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Priscilla's Homecoming will have a lasting impact in both Sierra Leone and the US. The earlier homecomings resulted in documentary films called "Family Across the Sea" and "The Language You Cry In" which were broadcast on television in both countries. A new documentary, called "Priscilla's Homecoming," will be produced by filmmaker Jacque Metz from Charleston and anthropologist Joseph Opala. The film will chronicle Thomalind's journey from South Carolina to Sierra Leone and her visit to Rhode Island after her return to the US, showing the scholarly detective work that made these remarkable events possible. The New York Historical Society, which owns the Hare's records, is also planning a traveling exhibit on Priscilla and the voyage of the Hare.
Priscilla's Homecoming will show what millions of Africans endured on the Middle Passage, but it will provide other valuable lessons as well. Sierra Leoneans will learn that their country which they already know has close links to South Carolina and Georgia is also connected to America's Northern colonies, particularly Rhode Island. Americans, for their part, will learn that the moral burden of slavery does not fall on the South alone, but also the North. Newport was not just another seaport where slave ships departed, it was the principal slave trading port in North America, sending hundreds of voyages to Africa, voyages that contributed to the fortunes of many Northern merchants.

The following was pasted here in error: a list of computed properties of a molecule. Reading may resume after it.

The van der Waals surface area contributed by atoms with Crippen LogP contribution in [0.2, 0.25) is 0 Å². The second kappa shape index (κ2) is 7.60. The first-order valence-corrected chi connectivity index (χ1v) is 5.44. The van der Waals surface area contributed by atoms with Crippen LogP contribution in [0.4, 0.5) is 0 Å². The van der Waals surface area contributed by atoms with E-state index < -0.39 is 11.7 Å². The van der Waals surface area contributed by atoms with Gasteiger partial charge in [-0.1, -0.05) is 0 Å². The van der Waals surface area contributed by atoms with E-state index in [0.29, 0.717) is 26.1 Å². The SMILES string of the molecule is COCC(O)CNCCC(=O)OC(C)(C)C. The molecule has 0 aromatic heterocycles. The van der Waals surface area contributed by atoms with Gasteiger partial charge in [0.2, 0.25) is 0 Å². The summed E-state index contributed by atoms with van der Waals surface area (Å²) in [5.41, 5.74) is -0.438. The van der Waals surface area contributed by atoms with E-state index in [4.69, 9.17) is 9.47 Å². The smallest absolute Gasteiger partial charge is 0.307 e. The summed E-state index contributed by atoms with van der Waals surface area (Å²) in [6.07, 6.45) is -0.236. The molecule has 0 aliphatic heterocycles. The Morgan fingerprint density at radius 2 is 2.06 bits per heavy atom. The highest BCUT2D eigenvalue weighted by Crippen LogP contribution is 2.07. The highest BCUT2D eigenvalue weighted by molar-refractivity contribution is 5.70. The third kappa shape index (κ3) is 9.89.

Priscilla's story also shows slavery's powerful influence on American history. The merchants, North and South, who sold Priscilla into slavery not only became rich, they also became politically powerful. William Vernon, one of the Rhode Islanders who owned the Hare, would later attain a high position in government. Vernon is credited with building the Continental Navy during the Revolutionary War. Henry Laurens, the South Carolina slave trader who sold Priscilla, went even farther in politics. Laurens became President of the Continental Congress and was later appointed one of the four American Peace Commissioners who negotiated US Independence under the Treaty of Paris. The other three were John Adams, John Jay, and Benjamin Franklin.